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Sarah Yang

Undergoing Fertility Treatments? You May Need To Try, Try Again

PUBLISHED ON 06/28/2012

If you're thinking about going through fertility treatments, you might need to do it multiple times to actually conceive. A new study in the New England Journal of Medicine found that women in their 30s and 40s who had fertility treatments were as likely to deliver babies as women who conceived naturally — it just sometimes takes repeated cycles of the the fertility procedure. Researchers looked at all IVF cycles together, rather than the live birth rate after one treatment cycle. By adding those together, they found that there is hope for women undergoing multiple treatments.

The study looked at 246,740 women who went through assisted reproductive technology (ART) treatment between 2004 and 2009. Of the women, 57 percent of them gave birth through treatment and 30 percent of all ART cycles resulted in a live birth. Researchers took into account factors like age and quality of embryos.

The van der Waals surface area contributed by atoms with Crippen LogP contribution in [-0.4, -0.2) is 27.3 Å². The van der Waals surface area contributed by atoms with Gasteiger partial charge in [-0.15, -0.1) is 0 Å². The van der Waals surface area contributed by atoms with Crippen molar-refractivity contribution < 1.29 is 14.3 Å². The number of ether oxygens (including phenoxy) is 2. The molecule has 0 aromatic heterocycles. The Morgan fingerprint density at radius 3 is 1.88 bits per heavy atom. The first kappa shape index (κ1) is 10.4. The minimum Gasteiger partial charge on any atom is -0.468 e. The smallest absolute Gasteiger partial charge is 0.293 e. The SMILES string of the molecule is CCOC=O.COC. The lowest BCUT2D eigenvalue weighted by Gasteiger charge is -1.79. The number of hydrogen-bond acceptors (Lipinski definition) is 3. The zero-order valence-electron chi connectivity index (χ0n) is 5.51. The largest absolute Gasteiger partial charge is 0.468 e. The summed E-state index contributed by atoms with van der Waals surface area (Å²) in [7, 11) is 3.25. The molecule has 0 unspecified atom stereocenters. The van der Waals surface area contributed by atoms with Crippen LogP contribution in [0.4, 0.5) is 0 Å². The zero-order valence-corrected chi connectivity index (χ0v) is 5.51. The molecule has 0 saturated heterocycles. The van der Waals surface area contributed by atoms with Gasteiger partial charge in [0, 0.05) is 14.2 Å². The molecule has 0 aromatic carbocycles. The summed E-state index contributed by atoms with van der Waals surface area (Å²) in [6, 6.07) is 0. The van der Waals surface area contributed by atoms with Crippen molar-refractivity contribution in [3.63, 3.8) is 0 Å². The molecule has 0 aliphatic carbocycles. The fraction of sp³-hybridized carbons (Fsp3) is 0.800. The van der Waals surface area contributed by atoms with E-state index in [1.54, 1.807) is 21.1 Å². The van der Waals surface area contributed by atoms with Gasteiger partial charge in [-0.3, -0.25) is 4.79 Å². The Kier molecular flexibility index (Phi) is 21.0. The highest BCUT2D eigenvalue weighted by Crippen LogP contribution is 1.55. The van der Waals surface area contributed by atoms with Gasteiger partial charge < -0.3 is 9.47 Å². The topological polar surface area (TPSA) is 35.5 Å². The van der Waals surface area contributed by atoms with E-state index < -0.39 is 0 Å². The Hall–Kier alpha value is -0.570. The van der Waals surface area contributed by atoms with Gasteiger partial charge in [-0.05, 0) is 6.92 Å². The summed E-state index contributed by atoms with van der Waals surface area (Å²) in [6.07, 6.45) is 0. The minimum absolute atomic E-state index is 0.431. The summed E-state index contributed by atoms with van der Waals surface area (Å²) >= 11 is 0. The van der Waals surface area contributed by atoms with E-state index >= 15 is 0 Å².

For women under 31 who went through ART, the birth rate was 42 percent for the first cycle and the by the fourth cycle, the rate was 66-83 percent. For women 43 and older, the birth rate using her own embryos was 4 percent for the fourth cycle and 7-15 percent for the fourth cycle. If older women used donor eggs, they would have a significantly greater chance of having a live birth.  Researchers said the the chances of conceiving naturally are 45 percent for the first month, 65 percent at the six-month mark and 85 percent at a year.

Would you undergo multiple fertility treatments? What do you think of these findings?